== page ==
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IDNR to consider changes at Jubilee College after release of Federal Indian Boarding Schools report

The remaining building at the Jubilee College State Historic Site in rural Brimfield in Peoria County.

PEORIA — Decades after Jubilee College ended operations as a frontier educational institution, it was operated as a federal Indian boarding school. That troubling part of the Peoria County historic landmark’s legacy may soon receive official recognition.

A new report commissioned by the U.S. Department of the Interior sheds light on the locations where Indigenous children forcibly removed from their parents underwent cultural assimilation programs.

“The consequences of federal Indian boarding school policies—including the intergenerational trauma caused by the family separation and cultural eradication inflicted upon generations of children as young as 4 years old—are heartbreaking and undeniable,” said Interior Secretary Deb Haaland in a statement. “We continue to see the evidence of this attempt to forcibly assimilate Indigenous people in the disparities that communities face. It is my priority to not only give voice to the survivors and descendants of federal Indian boarding school policies, but also to address the lasting legacies of these policies so Indigenous peoples can continue to grow and heal.”

The Jubilee College State Historic Site in rural Brimfield is set to receive updates to reflect the time it operated as the Homewood Boarding School from 1883 to as late as 1888.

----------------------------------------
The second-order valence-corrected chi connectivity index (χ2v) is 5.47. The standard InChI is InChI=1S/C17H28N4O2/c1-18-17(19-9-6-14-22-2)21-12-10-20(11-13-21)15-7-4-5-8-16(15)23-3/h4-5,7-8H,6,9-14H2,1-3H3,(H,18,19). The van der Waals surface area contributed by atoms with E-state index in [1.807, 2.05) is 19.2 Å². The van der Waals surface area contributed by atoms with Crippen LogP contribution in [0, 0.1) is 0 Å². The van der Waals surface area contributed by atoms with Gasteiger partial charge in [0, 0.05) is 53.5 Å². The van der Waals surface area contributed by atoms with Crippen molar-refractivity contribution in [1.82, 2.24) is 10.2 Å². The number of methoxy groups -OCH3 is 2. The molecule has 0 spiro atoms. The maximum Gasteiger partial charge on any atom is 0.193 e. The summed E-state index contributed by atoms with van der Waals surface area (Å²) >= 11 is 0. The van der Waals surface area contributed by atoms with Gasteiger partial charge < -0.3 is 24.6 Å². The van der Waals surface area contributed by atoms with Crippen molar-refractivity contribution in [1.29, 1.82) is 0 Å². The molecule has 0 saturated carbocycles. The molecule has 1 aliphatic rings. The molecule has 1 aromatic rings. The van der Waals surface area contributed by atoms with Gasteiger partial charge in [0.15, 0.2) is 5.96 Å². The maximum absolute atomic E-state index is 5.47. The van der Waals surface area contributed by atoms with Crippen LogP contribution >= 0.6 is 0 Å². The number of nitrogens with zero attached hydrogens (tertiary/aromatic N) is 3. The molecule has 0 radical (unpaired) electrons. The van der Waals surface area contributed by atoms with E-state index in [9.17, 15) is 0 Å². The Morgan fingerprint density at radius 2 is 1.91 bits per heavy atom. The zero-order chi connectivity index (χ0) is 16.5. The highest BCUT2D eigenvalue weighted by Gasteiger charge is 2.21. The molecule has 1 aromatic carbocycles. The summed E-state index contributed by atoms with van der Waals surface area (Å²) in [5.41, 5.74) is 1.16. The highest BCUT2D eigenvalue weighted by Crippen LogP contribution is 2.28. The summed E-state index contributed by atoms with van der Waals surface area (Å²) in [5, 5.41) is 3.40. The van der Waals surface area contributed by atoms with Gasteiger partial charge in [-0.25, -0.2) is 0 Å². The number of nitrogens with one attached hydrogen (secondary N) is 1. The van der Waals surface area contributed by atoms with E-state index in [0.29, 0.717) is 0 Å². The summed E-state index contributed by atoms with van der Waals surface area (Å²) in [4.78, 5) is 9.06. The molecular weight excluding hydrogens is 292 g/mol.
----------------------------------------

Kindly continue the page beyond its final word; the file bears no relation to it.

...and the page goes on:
It’s known at least 12 Indigenous pupils were at the Jubilee College site in 1885.

“This is a distressing report, and clearly we have work to do to more

completely understand and interpret our own history, especially as it pertains to Indigenous people and other marginalized groups,” said Colleen Callahan, director of the Illinois Department of Natural Resources, in a statement.

The IDNR oversees the Jubilee College State Historic Site.

“In the coming days and months, our agency will be reviewing how we tell the history of Jubilee College and determining how to move forward in a thoughtful and responsible way,” said Callahan. “The oppression inflicted on Indigenous people in this country is a story that deserves to be told.”

Jubilee College was one of just two known Federal Indian Boarding School sites in Illinois. The other was the St. Mary’s Training School for Boys in Des Plaines.

Jubilee College was founded in 1839 by Episcopal bishop Phliander Chase as one of the first higher educational institutions in Illinois. It ceased operation in 1862.

The remaining building on campus later became a national historic site.

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